Monday, December 20, 2010

Coping with Chronic Pain, Part 3: Exercise

Warrior III
Parts 1 and 2 talked about different options to help you try and manage your pain.  In the next few installments, I would like to go into more detail for each option and offer some tips that I hope you find helpful.  First up...

As a sufferer myself over the past five plus years, I have found regular exercise to be one of the most effective ways to manage my pain.  

I didn't always feel that way.  Moving hurt too much.  Then depression set in and what do we do when we are depressed?  We eat.  So I was moving less and eating more.  Not a good combination.  

Then I realized that I had to change the way I looked at exercise.  I went from teaching ten fitness classes a week plus my own workouts to nothing.  I couldn't do it all anymore, but I had to do something.  Here are some things to think about when it come to chronic pain and exercise:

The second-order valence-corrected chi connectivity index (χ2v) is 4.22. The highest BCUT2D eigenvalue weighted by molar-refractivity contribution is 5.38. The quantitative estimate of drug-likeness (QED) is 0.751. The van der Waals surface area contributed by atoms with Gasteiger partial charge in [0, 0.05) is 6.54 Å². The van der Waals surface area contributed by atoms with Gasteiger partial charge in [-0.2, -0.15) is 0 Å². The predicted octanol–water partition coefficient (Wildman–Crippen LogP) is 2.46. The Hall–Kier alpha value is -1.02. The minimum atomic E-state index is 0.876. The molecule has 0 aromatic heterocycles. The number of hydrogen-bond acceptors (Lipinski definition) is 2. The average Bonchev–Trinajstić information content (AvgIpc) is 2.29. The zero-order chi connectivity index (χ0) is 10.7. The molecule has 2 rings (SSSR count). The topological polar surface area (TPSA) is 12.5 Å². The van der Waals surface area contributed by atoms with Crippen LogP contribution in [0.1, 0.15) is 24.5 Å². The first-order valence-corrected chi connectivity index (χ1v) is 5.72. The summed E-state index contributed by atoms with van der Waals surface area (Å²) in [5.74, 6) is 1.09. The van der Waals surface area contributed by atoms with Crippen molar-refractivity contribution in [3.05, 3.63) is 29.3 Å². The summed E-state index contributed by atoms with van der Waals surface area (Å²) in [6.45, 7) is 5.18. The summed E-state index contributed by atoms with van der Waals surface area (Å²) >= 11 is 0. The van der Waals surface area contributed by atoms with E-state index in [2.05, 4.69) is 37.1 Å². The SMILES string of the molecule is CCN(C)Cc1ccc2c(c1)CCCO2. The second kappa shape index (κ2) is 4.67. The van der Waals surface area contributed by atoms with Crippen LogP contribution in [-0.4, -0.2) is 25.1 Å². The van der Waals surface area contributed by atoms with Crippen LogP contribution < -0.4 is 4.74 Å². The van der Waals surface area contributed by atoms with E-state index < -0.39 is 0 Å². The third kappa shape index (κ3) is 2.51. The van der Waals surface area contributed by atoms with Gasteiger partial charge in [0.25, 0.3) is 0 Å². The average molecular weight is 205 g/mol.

• We have good days and bad days. If you need to rest, rest.  If one kind of exercise is not working, try something else.  The important thing is that you keep trying. 
      • Often we are in so much pain that we don't want to move at all.  As I mentioned in the first post, exercise is a slippery slope for us so we need to find balance. 
      • If you have never exercised regularly in the past, start off slowly.  You may also want to enlist a personal trainer who is able to teach you correct form and modify exercises.
      • If you are an avid exerciser, you may find that you are not able to workout at the same level of intensity you once could.  It can be very frustrating, but don't get discouraged.  You can be active, you may just have to learn to do things a little differently and listen to your body a little more.
      • Yoga is a sufferer's best friend.  There are poses to help you build strength and stretch your muscles.  Meditation and relaxation are also fantastic to help with some of the depression that comes with the pain. 
      • Although it can be intimidating for some, pilates is also very helpful.  All of the exercises can be adapted to your level and it really helps you connect with your body - how it feels, what muscles are working, how movement and breath work together etc.

        Which kinds of exercises work for you?  What didn't work and why?

        Stay Healthy, 

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